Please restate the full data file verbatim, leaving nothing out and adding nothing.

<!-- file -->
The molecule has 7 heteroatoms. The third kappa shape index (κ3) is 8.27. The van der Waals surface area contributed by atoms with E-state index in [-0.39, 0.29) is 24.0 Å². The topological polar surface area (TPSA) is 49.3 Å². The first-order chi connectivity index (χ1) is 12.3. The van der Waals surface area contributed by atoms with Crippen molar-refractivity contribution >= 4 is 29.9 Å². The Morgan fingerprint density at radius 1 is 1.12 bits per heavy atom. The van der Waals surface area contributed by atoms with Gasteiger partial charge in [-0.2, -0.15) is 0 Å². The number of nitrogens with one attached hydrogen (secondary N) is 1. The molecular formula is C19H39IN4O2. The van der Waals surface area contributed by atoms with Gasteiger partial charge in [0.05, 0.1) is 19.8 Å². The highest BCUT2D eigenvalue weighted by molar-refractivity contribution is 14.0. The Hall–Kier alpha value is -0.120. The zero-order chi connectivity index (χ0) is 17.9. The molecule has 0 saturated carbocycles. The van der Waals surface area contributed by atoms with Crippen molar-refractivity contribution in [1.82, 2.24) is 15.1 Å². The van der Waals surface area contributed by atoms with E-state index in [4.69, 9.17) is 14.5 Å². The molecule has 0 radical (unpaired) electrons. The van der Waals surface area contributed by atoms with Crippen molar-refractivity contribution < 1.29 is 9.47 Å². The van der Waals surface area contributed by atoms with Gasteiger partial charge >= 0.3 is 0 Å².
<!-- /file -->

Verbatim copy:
The molecule has 7 heteroatoms. The third kappa shape index (κ3) is 8.27. The van der Waals surface area contributed by atoms with E-state index in [-0.39, 0.29) is 24.0 Å². The topological polar surface area (TPSA) is 49.3 Å². The first-order chi connectivity index (χ1) is 12.3. The van der Waals surface area contributed by atoms with Crippen molar-refractivity contribution >= 4 is 29.9 Å². The Morgan fingerprint density at radius 1 is 1.12 bits per heavy atom. The van der Waals surface area contributed by atoms with Gasteiger partial charge in [-0.2, -0.15) is 0 Å². The number of nitrogens with one attached hydrogen (secondary N) is 1. The molecular formula is C19H39IN4O2. The van der Waals surface area contributed by atoms with Gasteiger partial charge in [0.05, 0.1) is 19.8 Å². The highest BCUT2D eigenvalue weighted by molar-refractivity contribution is 14.0. The Hall–Kier alpha value is -0.120. The zero-order chi connectivity index (χ0) is 17.9. The molecule has 0 saturated carbocycles. The van der Waals surface area contributed by atoms with Crippen molar-refractivity contribution in [1.82, 2.24) is 15.1 Å². The van der Waals surface area contributed by atoms with E-state index in [4.69, 9.17) is 14.5 Å². The molecule has 0 radical (unpaired) electrons. The van der Waals surface area contributed by atoms with Crippen molar-refractivity contribution < 1.29 is 9.47 Å². The van der Waals surface area contributed by atoms with Gasteiger partial charge >= 0.3 is 0 Å².